The results: lower prices for farmers and higher prices for eaters. Over the last decade retail meat prices have risen more than 40 percent! But during that same time, gross farm income for small- and medium-sized hog and cattle farmers fell by 32 percent. Seventy-one percent of chicken farmers live below the federal poverty line.
Anti-Choice Farm Bill, Pro-Choice “Eaters' Bill of Rights”
Choice. More and more farmers are going broke for lack of it.
President Obama promised to reform American agriculture through vigorous antitrust enforcement. We are still waiting. In the 2008 farm bill, Congress instructed the Department of Agriculture to write regulations to restore fairness and competition in livestock and poultry production, but under pressure from interests that dominate industrial agriculture, it has refused to either approve or fund enforcement of almost all the proposed reforms.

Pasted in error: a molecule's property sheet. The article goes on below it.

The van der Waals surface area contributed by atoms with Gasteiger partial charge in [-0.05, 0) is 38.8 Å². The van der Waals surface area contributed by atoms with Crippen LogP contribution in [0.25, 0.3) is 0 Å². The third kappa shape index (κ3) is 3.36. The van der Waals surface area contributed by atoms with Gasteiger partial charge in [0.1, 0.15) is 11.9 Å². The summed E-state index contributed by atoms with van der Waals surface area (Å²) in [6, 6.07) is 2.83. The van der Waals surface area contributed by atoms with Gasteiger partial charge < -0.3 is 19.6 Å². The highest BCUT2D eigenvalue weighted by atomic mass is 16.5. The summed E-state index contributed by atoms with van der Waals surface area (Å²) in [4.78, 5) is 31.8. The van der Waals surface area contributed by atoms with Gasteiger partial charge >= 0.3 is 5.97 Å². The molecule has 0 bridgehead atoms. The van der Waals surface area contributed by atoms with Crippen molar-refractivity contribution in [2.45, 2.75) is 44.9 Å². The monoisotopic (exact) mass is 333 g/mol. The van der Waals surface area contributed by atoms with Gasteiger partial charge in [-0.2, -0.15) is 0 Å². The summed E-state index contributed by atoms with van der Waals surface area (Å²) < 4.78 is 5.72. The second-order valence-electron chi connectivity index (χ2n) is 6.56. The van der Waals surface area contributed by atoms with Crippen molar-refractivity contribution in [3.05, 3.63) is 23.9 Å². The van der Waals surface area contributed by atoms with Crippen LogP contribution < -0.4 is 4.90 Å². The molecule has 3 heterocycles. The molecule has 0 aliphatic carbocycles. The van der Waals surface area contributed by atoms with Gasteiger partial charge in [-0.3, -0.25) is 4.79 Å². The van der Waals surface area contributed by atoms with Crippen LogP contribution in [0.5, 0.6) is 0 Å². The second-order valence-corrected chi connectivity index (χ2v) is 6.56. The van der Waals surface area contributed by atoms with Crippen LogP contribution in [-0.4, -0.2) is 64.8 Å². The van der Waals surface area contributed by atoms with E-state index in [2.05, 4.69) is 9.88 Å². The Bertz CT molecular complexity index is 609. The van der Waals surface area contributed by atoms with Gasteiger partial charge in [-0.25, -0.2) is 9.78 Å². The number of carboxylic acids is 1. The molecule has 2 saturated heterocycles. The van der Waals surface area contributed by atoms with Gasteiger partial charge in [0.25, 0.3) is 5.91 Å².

Can we expect any better from the 2012 farm bill currently before Congress?
Each of us chooses the food we eat, and those choices help shape prevailing systems of food production, processing, and packaging. Our food choices have economic implications; they have moral ones too.
The National Catholic Rural Life Conference has proclaimed an Eaters’ Bill of Rights. Each of us has the right to know how our food is grown and processed. We have a right to food that is safe, nutritious, and produced under socially just circumstances, without harming air, water, land–or people.
We also have a right to know the country of origin of our food and whether it has been genetically modified. The Conference advocates policies that “uphold the dignity of family farmers,” and opposes the contract-grower system of agricultural production, which makes “serfs of family farmers.”
Taking Action For Consumer And Farmer Choice